Risk management

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Risk management


The biggest nuclear accident happened at the Chernobyl nuclear power plant in the former Soviet Union (now Ukraine) in April 1986.
Reactor No. 4 exploded, leaking 10 tons of radioactive material.
The leak was much stronger than that of the nuclear bomb dropped on Hiroshima.
Afraid of exposing secret information and civilian unrest, the Soviet government kept the accident silent while the damages widened.
Nearby countries also were fearful.
German sociologist Ulrich Beck, who observed the shock of the Chernobyl nuclear accident, published “Risk Society.” It is a theory on risk that stipulates that industrialization and modernization brings technological development and material prosperity, but also greater risk.
Beck’s theory on risk purports that there are not only more calamities, but that calamities are a structural part of modern society.
It is a society that encompasses catastrophic disaster in its daily life.
The risks include biological calamities, nuclear accidents, unemployment, financial commotion, environmental destruction and global warming.
Thus risks are repeatedly produced and our awareness of the dangers become muted, as does their control. As risks become globalized, everyone is affected.
As shown in the Taean oil spill, accurate calculation of the damage and compensation are not easy.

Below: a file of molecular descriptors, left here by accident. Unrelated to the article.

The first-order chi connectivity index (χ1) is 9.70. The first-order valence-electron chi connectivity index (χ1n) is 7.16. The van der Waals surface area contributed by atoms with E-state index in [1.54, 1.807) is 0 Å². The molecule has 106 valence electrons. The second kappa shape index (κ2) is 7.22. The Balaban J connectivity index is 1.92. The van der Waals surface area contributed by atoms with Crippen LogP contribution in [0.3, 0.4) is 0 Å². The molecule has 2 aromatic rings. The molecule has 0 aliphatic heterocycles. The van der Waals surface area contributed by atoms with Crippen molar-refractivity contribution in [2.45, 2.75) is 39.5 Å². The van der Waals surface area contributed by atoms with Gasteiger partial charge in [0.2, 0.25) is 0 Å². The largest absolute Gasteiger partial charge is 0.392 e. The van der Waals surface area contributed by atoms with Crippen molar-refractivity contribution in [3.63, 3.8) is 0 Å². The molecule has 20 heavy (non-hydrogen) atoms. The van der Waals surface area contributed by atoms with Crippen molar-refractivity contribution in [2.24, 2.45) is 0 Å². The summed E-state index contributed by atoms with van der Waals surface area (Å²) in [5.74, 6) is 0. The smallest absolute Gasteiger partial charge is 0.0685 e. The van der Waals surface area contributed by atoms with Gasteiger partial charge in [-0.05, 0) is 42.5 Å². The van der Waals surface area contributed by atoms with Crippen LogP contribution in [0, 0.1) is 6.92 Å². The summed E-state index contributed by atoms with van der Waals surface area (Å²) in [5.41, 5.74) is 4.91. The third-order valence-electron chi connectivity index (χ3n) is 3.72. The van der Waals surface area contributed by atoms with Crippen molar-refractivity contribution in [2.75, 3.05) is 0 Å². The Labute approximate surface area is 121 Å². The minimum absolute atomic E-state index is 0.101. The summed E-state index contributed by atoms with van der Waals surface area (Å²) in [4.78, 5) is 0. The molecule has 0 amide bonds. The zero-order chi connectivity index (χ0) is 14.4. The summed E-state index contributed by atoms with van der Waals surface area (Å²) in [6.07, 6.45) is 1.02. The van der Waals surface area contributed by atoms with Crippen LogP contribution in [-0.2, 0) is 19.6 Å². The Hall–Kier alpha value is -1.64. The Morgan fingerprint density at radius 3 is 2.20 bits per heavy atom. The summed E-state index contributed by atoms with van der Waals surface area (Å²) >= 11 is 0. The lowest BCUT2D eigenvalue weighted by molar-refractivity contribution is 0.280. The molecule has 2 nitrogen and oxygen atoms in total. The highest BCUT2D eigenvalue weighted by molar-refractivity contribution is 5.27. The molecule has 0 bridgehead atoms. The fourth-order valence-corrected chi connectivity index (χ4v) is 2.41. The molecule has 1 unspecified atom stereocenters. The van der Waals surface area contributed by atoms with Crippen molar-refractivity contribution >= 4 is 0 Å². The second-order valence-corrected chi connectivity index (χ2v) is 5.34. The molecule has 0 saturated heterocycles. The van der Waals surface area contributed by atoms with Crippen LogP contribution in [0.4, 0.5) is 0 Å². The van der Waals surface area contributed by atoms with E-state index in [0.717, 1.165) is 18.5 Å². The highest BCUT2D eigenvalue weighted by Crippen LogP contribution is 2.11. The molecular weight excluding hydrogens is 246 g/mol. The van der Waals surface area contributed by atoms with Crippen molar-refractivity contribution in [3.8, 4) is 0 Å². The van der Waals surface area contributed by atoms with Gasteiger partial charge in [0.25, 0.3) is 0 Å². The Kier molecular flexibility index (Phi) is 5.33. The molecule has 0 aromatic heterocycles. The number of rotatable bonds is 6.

Beck, who visited Korea in March said, “South Korea, where modernization has been extreme, is at grave risk with many dangers.” His words resonated here, because we had just suffered the Taean oil spill, the Namdaemun arson, the attempted kidnapping of a child caught on CCTV, and the discovery of a rat’s head in shrimp crackers.
Those were relatively mild risks. The fear of mad cow disease has driven the people to a near state of panic. On top of that, we have avian influenza spreading in Korea.
The earthquake across the border in China doubled our sense of crisis.
Beck wrote, “It is important for the state to carefully discuss with the people what risks they can handle and what risks it would first manage and thus come up with an agreement.”
If risk society is an inherent characteristic of modern society, the state’s and government’s duty is to manage risk and safeguard its people.
This is something the new administration should listen to.

*The writer is a deputy culture and sports editor of the JoongAng Ilbo.

By Yang Sung-hee [shyang@joongang.co.kr]
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